The moral of this story is simple. When you've got the upper hand, or you've won a disagreement--quit. Do not ever put people into corners with no way out. Always allow the person the opportunity to "escape." If you do not, you create a desperate person willing to do anything to escape, because quite honestly, they have nothing to lose, and everything to gain by doing so.

And yes, this applies to on-line forums as well folks. Always remember the Red Dog Saloon!

"Value Added"

What is the "value" of something? In the end, the value is only as much as someone is willing to spend. So how do you create the perception that something is worth more? Creating the perception is what is called "value added marketing."

Landowners in Texas own the land, but the People of Texas own the wildlife. However, private property is just that--private. So how do people get access to hunt "their" wildlife? They do it through a process we call a hunting lease. What this really means is you are paying the landowner for the right to enter the property. It makes landowners and lessees partners with the state in managing the wildlife we all enjoy. These hunting leases are quite honestly what pays property taxes for most landowners and allows them to be able to afford to keep the land.

Good habitat benefits wildlife of all species. It also makes land more desireable for leasing. How this usually works is that someone will pay a set amount per acre, say $10.00. So a 6,000 acre lease would be $60,000--which is why it is seldom that only one person is a part of a lease!

So, why should a group of hunters lease one person's land as opposed to someone else's without charging less money? VALUE ADDED is how you do it. You offer something extra. Maybe it's fishing, or maybe it's year-round use. Whether or not the lessee actually goes fishing is irrelevant--they have the opportunity and that's what's really important. The property now has a perceived increase in value. Opportunity is what adds value.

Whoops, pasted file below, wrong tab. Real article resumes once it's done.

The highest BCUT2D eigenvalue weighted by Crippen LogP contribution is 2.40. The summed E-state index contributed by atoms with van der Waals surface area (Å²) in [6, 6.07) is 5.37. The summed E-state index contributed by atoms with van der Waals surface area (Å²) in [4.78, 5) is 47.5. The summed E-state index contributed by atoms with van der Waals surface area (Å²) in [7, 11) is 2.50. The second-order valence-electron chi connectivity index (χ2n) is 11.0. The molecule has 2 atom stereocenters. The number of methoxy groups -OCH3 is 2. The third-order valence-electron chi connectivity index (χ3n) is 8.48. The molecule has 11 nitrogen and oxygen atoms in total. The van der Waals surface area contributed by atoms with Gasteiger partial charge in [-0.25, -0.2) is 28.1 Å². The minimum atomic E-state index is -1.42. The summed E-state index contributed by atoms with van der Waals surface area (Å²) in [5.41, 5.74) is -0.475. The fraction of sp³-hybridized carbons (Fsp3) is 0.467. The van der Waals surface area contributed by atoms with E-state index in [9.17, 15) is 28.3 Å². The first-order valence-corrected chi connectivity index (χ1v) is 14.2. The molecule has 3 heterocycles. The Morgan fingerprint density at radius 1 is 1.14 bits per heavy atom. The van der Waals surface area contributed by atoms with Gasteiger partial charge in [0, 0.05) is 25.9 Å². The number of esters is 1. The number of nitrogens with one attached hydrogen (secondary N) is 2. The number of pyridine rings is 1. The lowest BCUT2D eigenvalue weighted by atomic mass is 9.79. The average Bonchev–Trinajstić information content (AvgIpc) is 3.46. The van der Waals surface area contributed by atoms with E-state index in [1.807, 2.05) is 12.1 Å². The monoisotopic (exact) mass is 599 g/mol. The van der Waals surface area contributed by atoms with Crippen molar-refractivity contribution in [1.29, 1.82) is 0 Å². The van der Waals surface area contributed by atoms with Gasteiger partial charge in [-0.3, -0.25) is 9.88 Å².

Value added works in many other areas as well. The trick for any fundraiser is to maximize the donations received, and to find ways to get people to donate just a little bit more. Remember, after 911 the children of New York collected enough pennies to purchase a fire truck! Lots of tiny increases will most assuredly add up. Right now the 48forLarry is going on in order to help raise funds for Larry's surgery.

Collecting items to sell isn't a problem! Actually that's usually the easiest part of any fundraiser. The hard part is getting spenders to spend money. If having a Good Cause is all it takes, then why gather donations to sell at all? Why not just say, "okay folks, cough it up." Because we all know it doesn't work that way.

People use the opportunity to come away with a tangible item as an "excuse" or "reason" to give more money than they might otherwise do. They have the opportunity to say "Well, I paid too much for this, but since it was a fundraiser for Such & Such Good Cause, I really don't mind." Or just the opposite: "I got a great bargain on this at a benefit for Such & Such Good Cause."

Obtaining tangible items give people the opportunity to feel good about and rationalize expenditures in amounts they might not otherwise feel they can afford to make. It is a game of enticement. How can you make the person who is willing to spend $20 be willing to spend $25? How to do you make the person who wants to donate $50 be willing to donate $75?

You know the answer: Value Added. Spend this amount and we'll be most appreciative. But spend just a bit more and we'll give you this token of our appreciation. The item may not be one that will ever get used, but the opportunity to use it is what gives it value and what makes people bump up a donation just a bit more. Value added.

In my "neck of the woods" fund-raisers for these sorts of things are commonplace; the neighboring communities all pull together, and they all follow a set formula. First off are the BBQ plates. The "drive-through to-go" plates are sold first. People drive up, pay their money, and a volunteer hands them a styrofoam container with a meal in it, and they drive off.